Can a mutual fund become too plump for its fiscal britches? Certainly, says a growing chorus of fund industry observers, who are troubled by the failure of many fund families to shutter funds whose success has led to what's called "asset bloat."
"A key challenge for investors is picking funds whose asset bases haven't become too fat to be handled effectively," says Russel Kinnel, director of fund research at Morningstar, Inc. A fund with $1 billion of assets under management has to invest differently from a fund with $100 million in assets, he notes. And while there is no clear-cut statistical correlation between asset size and performance, too large a pool of assets or a sudden influx of cash over a short span can limit a fund's ability to meet its objectives.
The problem has become more acute lately because a six-year rally in small-cap stocks has led performance-chasing investors to plow more money into the type of funds that are most sensitive to cash-obesity issues. The number of small-cap funds with more than $1 billion in assets has almost tripled in the past five years, and now exceeds 80, according to Morningstar. At the same time, an increasing number of small-cap funds have closed well before reaching the $1 billion mark, "a positive sign of shareholder-friendly management," notes Steve Doucette, a partner at Proctor Financial in Wellesley, Mass.
As their girth expands, small-cap funds are more likely to have trouble executing their strategies than their large-cap counterparts, experts say. "Any fund that focuses on smaller-cap fare loses some of its competitive edge when it has to drag around several billion in assets," says Mr. Kinnel. That's because a large asset base makes it harder to build and exit positions in small-company stocks without affecting the securities' prices. Bloated funds often can't buy or sell meaningful positions in a stock rapidly, limiting their flexibility. If its asset size swells too much, a fund may gravitate toward mid-cap stocks with better liquidity, possibly diluting future performance. "A manager then loses the ability to own promising companies in the early stages of their growth cycle," says Matt Di Filippo, senior portfolio manager at S&T Wealth Management in Indiana, Pa.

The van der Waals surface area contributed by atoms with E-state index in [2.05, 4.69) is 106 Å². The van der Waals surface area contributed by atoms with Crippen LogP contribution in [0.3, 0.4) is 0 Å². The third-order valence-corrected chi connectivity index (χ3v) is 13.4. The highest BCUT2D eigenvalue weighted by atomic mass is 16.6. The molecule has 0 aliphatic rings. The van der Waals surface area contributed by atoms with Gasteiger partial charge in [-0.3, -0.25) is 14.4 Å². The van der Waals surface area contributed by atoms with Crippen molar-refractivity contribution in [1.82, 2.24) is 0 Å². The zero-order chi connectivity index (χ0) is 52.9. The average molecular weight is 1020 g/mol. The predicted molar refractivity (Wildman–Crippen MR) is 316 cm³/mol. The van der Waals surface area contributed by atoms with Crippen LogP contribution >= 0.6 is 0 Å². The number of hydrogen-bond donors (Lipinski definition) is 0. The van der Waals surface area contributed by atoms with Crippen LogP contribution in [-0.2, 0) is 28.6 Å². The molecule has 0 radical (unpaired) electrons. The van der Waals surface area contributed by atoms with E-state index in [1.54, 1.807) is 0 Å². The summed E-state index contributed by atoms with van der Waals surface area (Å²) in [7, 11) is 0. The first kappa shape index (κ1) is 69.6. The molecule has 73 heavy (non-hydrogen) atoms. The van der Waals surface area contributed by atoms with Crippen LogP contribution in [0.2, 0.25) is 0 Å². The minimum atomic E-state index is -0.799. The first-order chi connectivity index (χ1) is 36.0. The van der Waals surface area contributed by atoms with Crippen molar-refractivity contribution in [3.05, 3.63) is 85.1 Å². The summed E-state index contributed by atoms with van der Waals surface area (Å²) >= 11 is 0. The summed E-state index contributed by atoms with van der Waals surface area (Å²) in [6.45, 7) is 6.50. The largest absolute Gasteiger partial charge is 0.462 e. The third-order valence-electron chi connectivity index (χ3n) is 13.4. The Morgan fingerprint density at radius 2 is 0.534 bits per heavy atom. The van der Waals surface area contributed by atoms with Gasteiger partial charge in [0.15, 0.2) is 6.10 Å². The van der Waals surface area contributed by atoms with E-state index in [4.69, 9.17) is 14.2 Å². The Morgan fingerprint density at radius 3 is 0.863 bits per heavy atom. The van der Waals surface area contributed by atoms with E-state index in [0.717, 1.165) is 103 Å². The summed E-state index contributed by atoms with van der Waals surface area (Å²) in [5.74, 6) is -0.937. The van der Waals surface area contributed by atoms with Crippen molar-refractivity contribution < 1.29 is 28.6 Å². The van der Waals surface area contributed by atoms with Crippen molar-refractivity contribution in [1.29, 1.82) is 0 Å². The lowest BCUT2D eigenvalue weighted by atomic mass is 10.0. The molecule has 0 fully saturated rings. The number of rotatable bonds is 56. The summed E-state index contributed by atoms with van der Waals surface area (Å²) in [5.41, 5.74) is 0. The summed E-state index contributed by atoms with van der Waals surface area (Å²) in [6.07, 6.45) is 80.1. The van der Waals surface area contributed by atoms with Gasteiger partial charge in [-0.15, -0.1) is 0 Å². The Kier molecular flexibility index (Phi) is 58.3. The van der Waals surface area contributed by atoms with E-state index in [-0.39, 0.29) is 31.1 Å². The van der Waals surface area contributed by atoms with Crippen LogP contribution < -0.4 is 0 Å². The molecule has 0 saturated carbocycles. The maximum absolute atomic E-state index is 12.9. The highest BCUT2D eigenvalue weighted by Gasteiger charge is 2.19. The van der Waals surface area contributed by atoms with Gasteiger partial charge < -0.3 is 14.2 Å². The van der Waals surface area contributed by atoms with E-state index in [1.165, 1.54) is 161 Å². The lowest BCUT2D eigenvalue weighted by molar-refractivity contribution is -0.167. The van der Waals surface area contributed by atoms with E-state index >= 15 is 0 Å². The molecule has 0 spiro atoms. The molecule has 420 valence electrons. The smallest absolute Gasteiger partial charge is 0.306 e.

The problem of asset bloat isn't necessarily limited to small-cap funds. Large-cap funds with asset bases that are too plump, generally $20 billion or more, can become almost like index funds as managers add more stock positions. "In that case, why pay a 1 to 2 percent management fee if the manager doesn't add value?" asks asset manager Chris Neubert of Moneco, based in Southport, Conn.
It isn't easy to identify asset bloat, experts say. Does a fund begin trailing its peers in performance for a year or longer? Does it hold a sizable amount of cash compared to the historical norm? An unexplained change in management style may also be the result of asset bloat.